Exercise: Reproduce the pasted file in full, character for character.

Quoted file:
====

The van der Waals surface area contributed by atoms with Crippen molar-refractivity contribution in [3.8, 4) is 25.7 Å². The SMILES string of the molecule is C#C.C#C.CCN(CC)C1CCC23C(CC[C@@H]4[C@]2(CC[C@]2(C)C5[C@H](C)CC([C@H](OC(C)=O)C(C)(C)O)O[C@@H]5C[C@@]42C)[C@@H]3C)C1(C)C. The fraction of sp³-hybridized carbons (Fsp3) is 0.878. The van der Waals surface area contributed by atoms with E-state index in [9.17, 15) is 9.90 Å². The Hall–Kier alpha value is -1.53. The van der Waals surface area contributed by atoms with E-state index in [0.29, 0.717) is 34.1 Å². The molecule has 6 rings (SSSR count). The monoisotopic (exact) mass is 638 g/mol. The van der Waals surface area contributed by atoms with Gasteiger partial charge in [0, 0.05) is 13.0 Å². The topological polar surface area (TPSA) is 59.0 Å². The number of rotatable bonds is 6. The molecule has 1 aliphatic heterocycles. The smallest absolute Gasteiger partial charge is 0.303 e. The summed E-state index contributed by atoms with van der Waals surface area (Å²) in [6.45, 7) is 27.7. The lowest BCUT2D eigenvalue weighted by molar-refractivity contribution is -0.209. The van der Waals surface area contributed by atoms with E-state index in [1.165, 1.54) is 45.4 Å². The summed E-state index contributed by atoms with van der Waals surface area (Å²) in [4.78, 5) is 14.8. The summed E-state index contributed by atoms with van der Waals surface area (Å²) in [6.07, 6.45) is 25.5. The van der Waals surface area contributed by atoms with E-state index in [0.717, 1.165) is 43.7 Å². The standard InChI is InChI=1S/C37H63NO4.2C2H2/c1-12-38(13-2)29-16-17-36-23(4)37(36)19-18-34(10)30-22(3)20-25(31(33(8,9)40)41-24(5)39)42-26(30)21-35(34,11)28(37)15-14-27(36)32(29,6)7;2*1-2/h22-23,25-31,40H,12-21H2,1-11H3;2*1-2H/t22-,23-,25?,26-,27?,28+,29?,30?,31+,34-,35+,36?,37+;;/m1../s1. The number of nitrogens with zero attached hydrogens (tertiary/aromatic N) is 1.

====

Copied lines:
The van der Waals surface area contributed by atoms with Crippen molar-refractivity contribution in [3.8, 4) is 25.7 Å². The SMILES string of the molecule is C#C.C#C.CCN(CC)C1CCC23C(CC[C@@H]4[C@]2(CC[C@]2(C)C5[C@H](C)CC([C@H](OC(C)=O)C(C)(C)O)O[C@@H]5C[C@@]42C)[C@@H]3C)C1(C)C. The fraction of sp³-hybridized carbons (Fsp3) is 0.878. The van der Waals surface area contributed by atoms with E-state index in [9.17, 15) is 9.90 Å². The Hall–Kier alpha value is -1.53. The van der Waals surface area contributed by atoms with E-state index in [0.29, 0.717) is 34.1 Å². The molecule has 6 rings (SSSR count). The monoisotopic (exact) mass is 638 g/mol. The van der Waals surface area contributed by atoms with Gasteiger partial charge in [0, 0.05) is 13.0 Å². The topological polar surface area (TPSA) is 59.0 Å². The number of rotatable bonds is 6. The molecule has 1 aliphatic heterocycles. The smallest absolute Gasteiger partial charge is 0.303 e. The summed E-state index contributed by atoms with van der Waals surface area (Å²) in [6.45, 7) is 27.7. The lowest BCUT2D eigenvalue weighted by molar-refractivity contribution is -0.209. The van der Waals surface area contributed by atoms with E-state index in [1.165, 1.54) is 45.4 Å². The summed E-state index contributed by atoms with van der Waals surface area (Å²) in [4.78, 5) is 14.8. The summed E-state index contributed by atoms with van der Waals surface area (Å²) in [6.07, 6.45) is 25.5. The van der Waals surface area contributed by atoms with E-state index in [0.717, 1.165) is 43.7 Å². The standard InChI is InChI=1S/C37H63NO4.2C2H2/c1-12-38(13-2)29-16-17-36-23(4)37(36)19-18-34(10)30-22(3)20-25(31(33(8,9)40)41-24(5)39)42-26(30)21-35(34,11)28(37)15-14-27(36)32(29,6)7;2*1-2/h22-23,25-31,40H,12-21H2,1-11H3;2*1-2H/t22-,23-,25?,26-,27?,28+,29?,30?,31+,34-,35+,36?,37+;;/m1../s1. The number of nitrogens with zero attached hydrogens (tertiary/aromatic N) is 1.